Genre: Drama, Thriller
Rating: R (for pervasive language and some violence)
Release Date: April 4, 2003
Actors: Colin Farrell, Forest Whitaker, Kiefer Sutherland, Katie Holmes, Radha Mitchell
Director: Joel Schumacher
Special Notes: The release of ''Phone Booth'' was delayed due to the Washington, D.C., sniper case, and since the picture was shot well before Colin Farrell was a star, it will probably prove to be one of the rare instances when a movie gains in commercial value by sitting on the shelf.
Plot: Stu Shepard (Farrell) is a small-time hustling New York publicist who uses anybody and everybody he can, to get what he wants. He lies, makes promises, whatever it takes to look important and he enjoys getting away with it. Each day he stops at an old-fashioned Bell Atlantic phone booth (supposedly the last one in midtown Manhattan) in order to make his daily phone call to his favorite client, Pamela (Holmes), an ingénue he's trying to seduce. He uses the pay phone so that his wife, Kelly (Mitchell), won't see the calls on his cell phone bill. One day he answers the ringing phone and a stranger (voice of Sutherland) entraps him in conversation by telling Stu intimate details about his life and relationships, particularly his wife and girlfriend. Stu threatens to hang up but soon discovers the caller is a sniper perched close by who warns Stu that; ''If you hang up, I will kill you.'' Things get complicated when the sniper kills a pimp who was harassing Stu about using his hookers' phone, proving to Stu that the sniper means what he says. When the police arrive, Capt. Ramey (Whitaker) tries to negotiate with Stu but soon realizes his dilemma. With the TV cameras recording every detail, soon Kelly and Pam are at the scene, putting both their lives in jeopardy.
Good: Who would ever think that the sins of a publicist would be enough to make a sniper want to hunt him down? Well, actually the premise of the movie goes much deeper and far beyond the emphasis of the profession. I liked this movie because of the intense story -- a sniper playing God to people on the street and holding them accountable for their sins. But it's not an easy movie to watch. Farrell is brilliant and does a superb job going from a cocky and arrogant man who values little and appreciates nothing to a man who appreciates everything about his life -- including his wife! Seeing him admit to who and what he really is almost embarrassing -- you feel his humiliation and sympathize with his humanness. You would think a plot that has mainly one location throughout the entire movie would become old or boring but amazingly this story kept me on the edge of my seat till the credits. Schumacher is famous for his big scale productions -- "I really see 'Phone Booth' as a total entertainment, a big movie in scale and ambition. I think audiences will experience a real roller-coaster ride", adds screenwriter Larry Cohen. "This is one of those movies where you can't get up for popcorn and soda. Joel really makes you feel that you're trapped right there with Colin, that you're right there with him for the entire ride. There just aren't too many movies like it." Sutherland's voice is perfect for this part -- he adds just the right amount of craziness to it. Up until the very last frame there are little twists in the story but the essence of what the movie is about will perhaps be most disturbing to some people. This is a story about being truthful with who and what you really are. It's a story that strips away the layers we all apply to our lives and reveals the bare facts about the kind of people we really are and how we treat other people. I like the fact that this story deals with marital dishonesty and shows how sometimes men (and women) rationalize their cheating behavior as "harmless flirtation". Stu feels that since he hasn't actually slept with Pam, what he's doing isn't wrong; it's just 'flirting'. The sniper makes him publicly admit he's a liar and forces him to confess his sin of "wanting" to sleep with Pam. The sniper also forces Stu to be honest about himself, how he dresses, treats people, what he says and how he portrays himself to others. By the time this movie is over, it will either be an entertaining movie for most, or a freeing and almost cathartic experience for others. Why? Because as we see Stu come clean and confess things about his behavior, character and actions, it's only natural that his confessions will prompt many to feel or at least think the same way. How many married men (or women) who are having affairs or even thinking about having one, will go to this movie with their spouse and after seeing Stu confess, walk out with conviction in dealing with who and what they really are? I dare say there will be a lot of interesting discussions between couples after seeing this movie!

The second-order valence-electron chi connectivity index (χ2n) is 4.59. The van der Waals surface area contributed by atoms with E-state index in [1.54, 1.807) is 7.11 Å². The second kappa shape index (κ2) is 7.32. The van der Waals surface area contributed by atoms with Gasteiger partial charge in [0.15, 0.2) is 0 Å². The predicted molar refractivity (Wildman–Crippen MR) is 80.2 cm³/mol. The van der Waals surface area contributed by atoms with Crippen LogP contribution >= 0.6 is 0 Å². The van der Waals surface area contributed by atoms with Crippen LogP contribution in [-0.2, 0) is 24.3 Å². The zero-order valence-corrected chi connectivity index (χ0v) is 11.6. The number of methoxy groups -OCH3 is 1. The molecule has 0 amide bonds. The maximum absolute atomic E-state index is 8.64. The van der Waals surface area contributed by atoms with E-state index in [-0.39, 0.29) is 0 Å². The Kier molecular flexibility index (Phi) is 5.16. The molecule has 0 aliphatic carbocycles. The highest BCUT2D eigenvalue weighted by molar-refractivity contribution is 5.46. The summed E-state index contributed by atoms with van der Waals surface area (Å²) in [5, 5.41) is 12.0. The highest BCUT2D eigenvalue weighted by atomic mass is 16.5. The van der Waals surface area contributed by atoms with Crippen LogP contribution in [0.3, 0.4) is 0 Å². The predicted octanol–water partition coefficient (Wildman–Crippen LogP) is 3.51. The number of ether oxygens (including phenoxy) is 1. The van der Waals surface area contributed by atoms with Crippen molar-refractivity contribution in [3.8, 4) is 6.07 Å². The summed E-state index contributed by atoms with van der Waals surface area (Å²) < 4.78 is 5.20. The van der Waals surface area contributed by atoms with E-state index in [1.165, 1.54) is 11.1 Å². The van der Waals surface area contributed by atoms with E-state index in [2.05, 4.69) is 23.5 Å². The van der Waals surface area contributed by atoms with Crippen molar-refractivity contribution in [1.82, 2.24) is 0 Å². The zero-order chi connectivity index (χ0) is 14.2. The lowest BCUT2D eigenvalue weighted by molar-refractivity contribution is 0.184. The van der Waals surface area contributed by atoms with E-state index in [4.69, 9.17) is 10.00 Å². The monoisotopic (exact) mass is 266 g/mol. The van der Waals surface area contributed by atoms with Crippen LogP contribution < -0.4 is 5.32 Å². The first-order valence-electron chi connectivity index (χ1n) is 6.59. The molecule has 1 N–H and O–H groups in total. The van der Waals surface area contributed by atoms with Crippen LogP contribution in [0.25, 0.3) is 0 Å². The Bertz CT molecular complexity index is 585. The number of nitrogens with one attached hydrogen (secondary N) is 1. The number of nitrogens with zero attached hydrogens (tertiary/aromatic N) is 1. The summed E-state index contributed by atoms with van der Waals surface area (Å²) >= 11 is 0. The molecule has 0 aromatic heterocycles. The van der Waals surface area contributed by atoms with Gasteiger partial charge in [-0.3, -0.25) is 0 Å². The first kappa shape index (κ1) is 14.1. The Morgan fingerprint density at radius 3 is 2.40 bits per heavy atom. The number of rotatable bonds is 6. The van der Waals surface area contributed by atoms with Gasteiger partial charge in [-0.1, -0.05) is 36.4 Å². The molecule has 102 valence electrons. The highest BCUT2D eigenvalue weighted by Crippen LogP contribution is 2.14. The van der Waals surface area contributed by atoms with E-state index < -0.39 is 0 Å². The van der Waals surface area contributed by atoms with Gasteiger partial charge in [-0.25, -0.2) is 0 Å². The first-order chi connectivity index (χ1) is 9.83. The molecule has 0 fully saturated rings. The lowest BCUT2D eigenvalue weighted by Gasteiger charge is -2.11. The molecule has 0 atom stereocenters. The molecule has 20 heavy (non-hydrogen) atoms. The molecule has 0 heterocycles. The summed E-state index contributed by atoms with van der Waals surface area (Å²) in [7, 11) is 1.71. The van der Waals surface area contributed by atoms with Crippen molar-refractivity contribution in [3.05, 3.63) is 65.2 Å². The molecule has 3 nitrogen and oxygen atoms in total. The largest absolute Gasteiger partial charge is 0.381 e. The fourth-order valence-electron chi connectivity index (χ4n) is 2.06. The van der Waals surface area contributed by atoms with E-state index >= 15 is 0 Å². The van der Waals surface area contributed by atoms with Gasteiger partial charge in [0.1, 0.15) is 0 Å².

Bad: This is a thrilling drama for adults who can handle the mature subject matter. There's lots of crude language and dialogue with strong profanity (over 100 uses of the "f" word) and religious profanity. Across from the phone booth are various sex shops with hookers standing outside (a few of them try to pick a fight with Stu). Stu has a bloody ear after the sniper purposefully fires a shot that nicks his ear. We see a man shot in the back and another man's throat slit and several flashbacks to men being killed.
Bottom Line: If it's hard for you to imagine how an entire movie could be made about a man in a phone booth, go see this movie. You won't be disappointed! I enjoyed this movie for the many truths it brought out about human nature; we can all see ourselves in Stu! This is a good story for married couples to see because it emphasizes the importance of truth and true love in a relationship.